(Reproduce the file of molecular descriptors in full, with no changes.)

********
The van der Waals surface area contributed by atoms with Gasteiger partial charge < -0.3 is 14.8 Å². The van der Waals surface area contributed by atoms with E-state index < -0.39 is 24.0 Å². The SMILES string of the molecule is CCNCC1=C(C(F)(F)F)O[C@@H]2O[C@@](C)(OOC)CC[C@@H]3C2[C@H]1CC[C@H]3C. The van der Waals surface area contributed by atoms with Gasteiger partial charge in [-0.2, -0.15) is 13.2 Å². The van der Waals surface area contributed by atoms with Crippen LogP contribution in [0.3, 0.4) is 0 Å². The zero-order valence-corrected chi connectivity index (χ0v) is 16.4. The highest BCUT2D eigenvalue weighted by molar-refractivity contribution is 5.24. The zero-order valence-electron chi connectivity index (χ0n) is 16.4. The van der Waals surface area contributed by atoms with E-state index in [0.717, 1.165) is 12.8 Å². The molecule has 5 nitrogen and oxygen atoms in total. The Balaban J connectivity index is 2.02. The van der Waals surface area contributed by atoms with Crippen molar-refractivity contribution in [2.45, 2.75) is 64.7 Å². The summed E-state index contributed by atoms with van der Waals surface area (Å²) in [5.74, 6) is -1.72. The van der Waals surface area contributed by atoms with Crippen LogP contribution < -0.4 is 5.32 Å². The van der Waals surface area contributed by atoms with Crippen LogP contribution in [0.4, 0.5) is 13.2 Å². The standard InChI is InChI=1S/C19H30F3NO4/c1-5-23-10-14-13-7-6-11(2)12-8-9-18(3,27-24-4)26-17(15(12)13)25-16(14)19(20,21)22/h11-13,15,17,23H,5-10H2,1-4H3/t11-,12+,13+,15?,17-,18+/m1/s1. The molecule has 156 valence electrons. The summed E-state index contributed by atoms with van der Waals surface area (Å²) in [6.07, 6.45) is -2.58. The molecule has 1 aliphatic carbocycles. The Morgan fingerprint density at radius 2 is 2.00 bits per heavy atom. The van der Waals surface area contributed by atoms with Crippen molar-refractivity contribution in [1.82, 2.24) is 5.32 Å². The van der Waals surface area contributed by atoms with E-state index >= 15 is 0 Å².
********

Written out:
The van der Waals surface area contributed by atoms with Gasteiger partial charge < -0.3 is 14.8 Å². The van der Waals surface area contributed by atoms with E-state index < -0.39 is 24.0 Å². The SMILES string of the molecule is CCNCC1=C(C(F)(F)F)O[C@@H]2O[C@@](C)(OOC)CC[C@@H]3C2[C@H]1CC[C@H]3C. The van der Waals surface area contributed by atoms with Gasteiger partial charge in [-0.2, -0.15) is 13.2 Å². The van der Waals surface area contributed by atoms with Crippen LogP contribution in [0.3, 0.4) is 0 Å². The zero-order valence-corrected chi connectivity index (χ0v) is 16.4. The highest BCUT2D eigenvalue weighted by molar-refractivity contribution is 5.24. The zero-order valence-electron chi connectivity index (χ0n) is 16.4. The van der Waals surface area contributed by atoms with E-state index in [0.717, 1.165) is 12.8 Å². The molecule has 5 nitrogen and oxygen atoms in total. The Balaban J connectivity index is 2.02. The van der Waals surface area contributed by atoms with Crippen molar-refractivity contribution in [2.45, 2.75) is 64.7 Å². The summed E-state index contributed by atoms with van der Waals surface area (Å²) in [5.74, 6) is -1.72. The van der Waals surface area contributed by atoms with Crippen LogP contribution < -0.4 is 5.32 Å². The van der Waals surface area contributed by atoms with Crippen LogP contribution in [0.4, 0.5) is 13.2 Å². The standard InChI is InChI=1S/C19H30F3NO4/c1-5-23-10-14-13-7-6-11(2)12-8-9-18(3,27-24-4)26-17(15(12)13)25-16(14)19(20,21)22/h11-13,15,17,23H,5-10H2,1-4H3/t11-,12+,13+,15?,17-,18+/m1/s1. The molecule has 156 valence electrons. The summed E-state index contributed by atoms with van der Waals surface area (Å²) in [6.07, 6.45) is -2.58. The molecule has 1 aliphatic carbocycles. The Morgan fingerprint density at radius 2 is 2.00 bits per heavy atom. The van der Waals surface area contributed by atoms with Crippen molar-refractivity contribution in [1.82, 2.24) is 5.32 Å². The van der Waals surface area contributed by atoms with E-state index >= 15 is 0 Å².